Left turn through amber -Red light fail to stop HTA 144(18)

Tozim
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Left turn through amber -Red light fail to stop HTA 144(18)

by: Tozim on
Sat May 24, 2008 3:38 pm

I was traveling west and needed to make a left turn to go south. I approached the intersection a little faster than normal because there was absolutely no oncoming traffic or pedestrians in the way of my turn. The light turned amber as I approached the intersection, and I'm pretty sure it was still amber when I entered.
However there was an officer stopped in the left turn lane facing north to make his own left turn to go west. As I finished my turn, he pointed at me and flashed his lights.
When he pulled me over he asked me what the rush was and said that the light had turned red when I was 4 car lengths behind the line, then charged me with Failing to Stop at a Red Light under HTA 144(18 ).

I have submitted a request for disclosure already in February via certified mail, but I have yet to receive any. It's now 1.5 months before my court date. I can't call the Prosecutor's office because they have that automated answering system, should I send an email to follow up on my disclosure request?

Also what kind of defense can I feasibly use? I would say because I approached the intersection at speed, I couldn't safely stop the vehicle before the line when the light turned amber, however I'm sure if I ask the officer if I was facing a circular stop signal when I entered the intersection that he will probably say yes.
If I take the stand it will basically be my word against the officer's over wether the light was amber or red when I entered.


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by: Bookm on
Mon May 26, 2008 10:38 am

If it's his word against yours, you will lose. The cop is considered "an officer of the court" which means his recollections will be regarded as fact unless an independent witness can be produced to testify against him.

If your disclosure doesn't arrive in time, you could motion for dismissal on those grounds. If the Crown request for a continuance is then accepted (despite your strong objection), at least you would get a second chance the the officer is a "no-show".


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by: Tozim on
Thu Jun 05, 2008 4:13 pm

Thanks Bookm. I guess it doesn't look like I have much of a defence then?

I'll have to hope the officer doesn't show up, and if he does then either motion for a dismissal (if disclosure doesn't arrive), or I guess try to plea bargain with the prosecutor for a lesser charge. If I get a continuance then I'll have to hope the officer doesn't show the second time...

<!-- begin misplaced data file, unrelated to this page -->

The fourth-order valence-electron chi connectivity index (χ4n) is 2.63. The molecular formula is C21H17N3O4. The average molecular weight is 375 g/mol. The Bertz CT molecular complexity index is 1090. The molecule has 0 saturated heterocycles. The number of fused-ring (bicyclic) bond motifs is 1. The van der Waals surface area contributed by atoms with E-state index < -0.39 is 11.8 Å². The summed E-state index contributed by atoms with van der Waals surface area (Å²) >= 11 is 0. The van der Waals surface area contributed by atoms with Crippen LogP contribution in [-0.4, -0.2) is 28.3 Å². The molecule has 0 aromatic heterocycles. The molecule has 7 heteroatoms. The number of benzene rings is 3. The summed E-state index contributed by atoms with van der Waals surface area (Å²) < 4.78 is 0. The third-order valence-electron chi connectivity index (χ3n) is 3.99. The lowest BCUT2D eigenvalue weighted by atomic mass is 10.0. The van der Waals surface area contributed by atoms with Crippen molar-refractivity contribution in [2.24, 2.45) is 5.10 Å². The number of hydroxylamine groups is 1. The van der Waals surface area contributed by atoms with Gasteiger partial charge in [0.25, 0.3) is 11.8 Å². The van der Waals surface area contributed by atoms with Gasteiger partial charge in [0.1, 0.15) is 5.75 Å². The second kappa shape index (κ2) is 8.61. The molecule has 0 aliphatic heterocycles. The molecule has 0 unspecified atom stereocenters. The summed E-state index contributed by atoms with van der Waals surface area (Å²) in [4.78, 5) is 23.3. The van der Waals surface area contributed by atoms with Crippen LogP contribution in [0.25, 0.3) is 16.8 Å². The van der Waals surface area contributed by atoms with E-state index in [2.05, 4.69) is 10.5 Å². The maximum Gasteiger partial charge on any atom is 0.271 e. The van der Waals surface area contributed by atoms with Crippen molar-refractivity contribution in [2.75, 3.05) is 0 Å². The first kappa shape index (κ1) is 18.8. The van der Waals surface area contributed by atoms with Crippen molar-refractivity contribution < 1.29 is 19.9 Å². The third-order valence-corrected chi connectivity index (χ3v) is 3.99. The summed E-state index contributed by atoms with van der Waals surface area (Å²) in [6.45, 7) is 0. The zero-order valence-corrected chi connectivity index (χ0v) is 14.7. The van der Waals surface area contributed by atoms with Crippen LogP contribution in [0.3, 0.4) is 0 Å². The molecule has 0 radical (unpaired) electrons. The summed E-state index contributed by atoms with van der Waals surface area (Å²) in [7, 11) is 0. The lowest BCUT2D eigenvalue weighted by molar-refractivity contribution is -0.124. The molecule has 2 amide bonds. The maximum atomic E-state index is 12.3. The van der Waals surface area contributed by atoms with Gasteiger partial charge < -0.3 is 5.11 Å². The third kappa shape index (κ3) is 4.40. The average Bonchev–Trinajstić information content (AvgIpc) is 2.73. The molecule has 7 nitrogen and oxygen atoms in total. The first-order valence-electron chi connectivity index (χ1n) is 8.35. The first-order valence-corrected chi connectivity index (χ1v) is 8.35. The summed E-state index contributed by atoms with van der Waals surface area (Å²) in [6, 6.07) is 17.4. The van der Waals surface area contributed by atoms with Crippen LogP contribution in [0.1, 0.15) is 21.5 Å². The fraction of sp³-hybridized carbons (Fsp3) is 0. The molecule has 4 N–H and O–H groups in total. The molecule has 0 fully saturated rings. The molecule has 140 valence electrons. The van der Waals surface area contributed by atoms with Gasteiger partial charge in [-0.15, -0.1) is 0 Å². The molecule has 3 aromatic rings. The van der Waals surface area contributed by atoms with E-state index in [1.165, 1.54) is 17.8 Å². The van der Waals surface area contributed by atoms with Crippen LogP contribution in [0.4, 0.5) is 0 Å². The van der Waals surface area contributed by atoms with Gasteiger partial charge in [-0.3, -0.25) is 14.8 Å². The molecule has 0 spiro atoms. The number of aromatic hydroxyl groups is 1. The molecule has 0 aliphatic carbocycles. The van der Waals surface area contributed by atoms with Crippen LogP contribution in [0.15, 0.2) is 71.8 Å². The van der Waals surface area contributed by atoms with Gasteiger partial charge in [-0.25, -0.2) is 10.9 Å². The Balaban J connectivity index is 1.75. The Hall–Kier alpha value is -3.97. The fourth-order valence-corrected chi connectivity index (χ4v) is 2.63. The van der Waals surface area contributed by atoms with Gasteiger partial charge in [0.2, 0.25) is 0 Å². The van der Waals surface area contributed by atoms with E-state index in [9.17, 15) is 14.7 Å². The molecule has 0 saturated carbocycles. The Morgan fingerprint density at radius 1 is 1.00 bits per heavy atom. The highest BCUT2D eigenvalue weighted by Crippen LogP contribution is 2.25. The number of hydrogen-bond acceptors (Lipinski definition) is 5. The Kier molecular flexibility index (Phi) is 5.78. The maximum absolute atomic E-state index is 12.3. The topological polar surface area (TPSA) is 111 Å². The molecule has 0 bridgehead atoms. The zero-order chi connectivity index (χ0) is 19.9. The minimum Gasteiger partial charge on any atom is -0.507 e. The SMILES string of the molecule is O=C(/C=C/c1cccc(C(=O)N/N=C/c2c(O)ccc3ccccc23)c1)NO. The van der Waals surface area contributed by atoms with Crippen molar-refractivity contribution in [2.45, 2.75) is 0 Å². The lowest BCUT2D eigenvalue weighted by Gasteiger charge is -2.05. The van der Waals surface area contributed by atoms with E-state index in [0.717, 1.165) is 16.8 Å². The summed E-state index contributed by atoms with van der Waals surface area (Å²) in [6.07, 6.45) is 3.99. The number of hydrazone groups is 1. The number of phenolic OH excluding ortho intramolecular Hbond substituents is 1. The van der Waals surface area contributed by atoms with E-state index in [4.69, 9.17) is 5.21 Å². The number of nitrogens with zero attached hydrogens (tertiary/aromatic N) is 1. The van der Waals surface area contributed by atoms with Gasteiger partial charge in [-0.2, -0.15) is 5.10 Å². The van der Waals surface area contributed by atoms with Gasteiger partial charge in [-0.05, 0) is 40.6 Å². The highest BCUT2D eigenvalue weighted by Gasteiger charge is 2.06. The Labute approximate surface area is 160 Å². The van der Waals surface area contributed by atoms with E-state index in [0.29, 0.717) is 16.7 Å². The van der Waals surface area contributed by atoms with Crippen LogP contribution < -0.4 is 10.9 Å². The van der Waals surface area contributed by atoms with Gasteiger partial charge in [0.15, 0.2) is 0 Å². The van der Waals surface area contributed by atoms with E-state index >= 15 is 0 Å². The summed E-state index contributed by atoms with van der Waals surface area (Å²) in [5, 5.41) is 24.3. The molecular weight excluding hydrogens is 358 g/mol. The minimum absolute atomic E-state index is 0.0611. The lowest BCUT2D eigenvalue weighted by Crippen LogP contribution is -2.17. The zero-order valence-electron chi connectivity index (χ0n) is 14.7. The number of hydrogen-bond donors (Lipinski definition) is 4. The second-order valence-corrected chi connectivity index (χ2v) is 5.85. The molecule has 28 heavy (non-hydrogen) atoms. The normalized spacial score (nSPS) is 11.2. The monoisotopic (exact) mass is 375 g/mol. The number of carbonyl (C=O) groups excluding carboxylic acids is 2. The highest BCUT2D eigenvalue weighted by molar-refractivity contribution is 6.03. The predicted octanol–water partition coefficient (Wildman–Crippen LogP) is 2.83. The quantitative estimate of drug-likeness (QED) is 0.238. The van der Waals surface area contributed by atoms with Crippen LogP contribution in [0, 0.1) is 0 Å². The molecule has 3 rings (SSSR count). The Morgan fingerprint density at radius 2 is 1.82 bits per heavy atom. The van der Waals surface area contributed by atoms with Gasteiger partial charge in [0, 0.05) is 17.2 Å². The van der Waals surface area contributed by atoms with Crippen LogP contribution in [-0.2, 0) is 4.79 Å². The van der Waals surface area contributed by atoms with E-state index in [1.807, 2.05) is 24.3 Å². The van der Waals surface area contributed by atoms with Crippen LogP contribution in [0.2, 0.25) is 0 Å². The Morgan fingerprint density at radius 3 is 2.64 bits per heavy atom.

Sounds like a whole lot of ifs :(


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by: Bookm on
Thu Jun 05, 2008 4:49 pm

Just before court opens, the Crown will usually have everyone line up and ask what their intentions are (one at a time). If you can see that the officer is there, you could suggest that you would like to plea bargain based on the fact that your actions affected no other motorists or pedestrians, and you were pretty sure you entered safely on a yellow light. In order to save time though, you would be willing to plead guilty to non-moving violation such as "Improper Muffler" and pay a fine of perhaps $40.00. He may talk to the officer about it. I hope you were polite at the side of the road! ;)

It's likely the Crown will up the offer to Disobey Sign (2 points), which is still better than your current ticket. If the Crown still seems to be in a good mood, you might squeeze him to Improper Muffler (no points) but keep the fine as shown on your ticket.

It's not much different than negotiating a better deal on a lamp at a garage sale ;)

For an introduction to Plea Bargaining, read:
http://www.cbc.ca/consumers/market/files/cars/tickets/


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by: Tozim on
Sat Jul 19, 2008 12:20 pm

So I had my court date.

The officer was there, and appeared to be the type that loves the courtroom, so I decided not to bring up adjournment based on non-disclosure.
I ended up plea bargaining with the crown for "Disobey lane signal" - no points. The Justice of the Peace reduced the fine from $180 to $85.


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by: Bookm on
Sun Jul 20, 2008 10:56 am

Probably about as good a deal as anyone could expect. Now keep your fingers crossed that your insurance company is OK with the single conviction, or that they don't check your record for the next three years.